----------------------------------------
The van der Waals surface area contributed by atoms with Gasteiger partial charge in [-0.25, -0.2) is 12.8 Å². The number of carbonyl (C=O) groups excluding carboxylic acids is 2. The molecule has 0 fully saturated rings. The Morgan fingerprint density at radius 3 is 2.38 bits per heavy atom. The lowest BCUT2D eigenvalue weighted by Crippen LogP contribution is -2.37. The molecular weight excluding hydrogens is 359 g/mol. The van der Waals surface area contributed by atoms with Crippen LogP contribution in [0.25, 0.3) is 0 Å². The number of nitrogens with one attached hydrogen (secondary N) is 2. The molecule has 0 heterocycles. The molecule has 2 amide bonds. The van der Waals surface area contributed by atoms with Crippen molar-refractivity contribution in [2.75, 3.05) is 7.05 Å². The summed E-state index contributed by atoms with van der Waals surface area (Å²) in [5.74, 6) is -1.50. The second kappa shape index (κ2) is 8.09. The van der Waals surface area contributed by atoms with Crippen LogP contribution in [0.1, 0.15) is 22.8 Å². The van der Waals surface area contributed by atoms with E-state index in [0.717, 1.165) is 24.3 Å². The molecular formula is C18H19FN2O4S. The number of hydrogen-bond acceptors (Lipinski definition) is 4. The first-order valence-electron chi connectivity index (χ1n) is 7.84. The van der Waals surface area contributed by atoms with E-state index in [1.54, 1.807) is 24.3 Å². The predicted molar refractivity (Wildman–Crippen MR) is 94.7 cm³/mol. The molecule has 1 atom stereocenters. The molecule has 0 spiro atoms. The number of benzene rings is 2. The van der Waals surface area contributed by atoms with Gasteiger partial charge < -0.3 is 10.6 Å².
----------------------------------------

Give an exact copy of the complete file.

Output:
The van der Waals surface area contributed by atoms with Gasteiger partial charge in [-0.25, -0.2) is 12.8 Å². The number of carbonyl (C=O) groups excluding carboxylic acids is 2. The molecule has 0 fully saturated rings. The Morgan fingerprint density at radius 3 is 2.38 bits per heavy atom. The lowest BCUT2D eigenvalue weighted by Crippen LogP contribution is -2.37. The molecular weight excluding hydrogens is 359 g/mol. The van der Waals surface area contributed by atoms with Crippen LogP contribution in [0.25, 0.3) is 0 Å². The number of nitrogens with one attached hydrogen (secondary N) is 2. The molecule has 0 heterocycles. The molecule has 2 amide bonds. The van der Waals surface area contributed by atoms with Crippen molar-refractivity contribution in [2.75, 3.05) is 7.05 Å². The summed E-state index contributed by atoms with van der Waals surface area (Å²) in [5.74, 6) is -1.50. The second kappa shape index (κ2) is 8.09. The van der Waals surface area contributed by atoms with Crippen LogP contribution in [0.1, 0.15) is 22.8 Å². The van der Waals surface area contributed by atoms with E-state index in [0.717, 1.165) is 24.3 Å². The molecular formula is C18H19FN2O4S. The number of hydrogen-bond acceptors (Lipinski definition) is 4. The first-order valence-electron chi connectivity index (χ1n) is 7.84. The van der Waals surface area contributed by atoms with E-state index in [1.54, 1.807) is 24.3 Å². The predicted molar refractivity (Wildman–Crippen MR) is 94.7 cm³/mol. The molecule has 1 atom stereocenters. The molecule has 0 spiro atoms. The number of benzene rings is 2. The van der Waals surface area contributed by atoms with Gasteiger partial charge < -0.3 is 10.6 Å².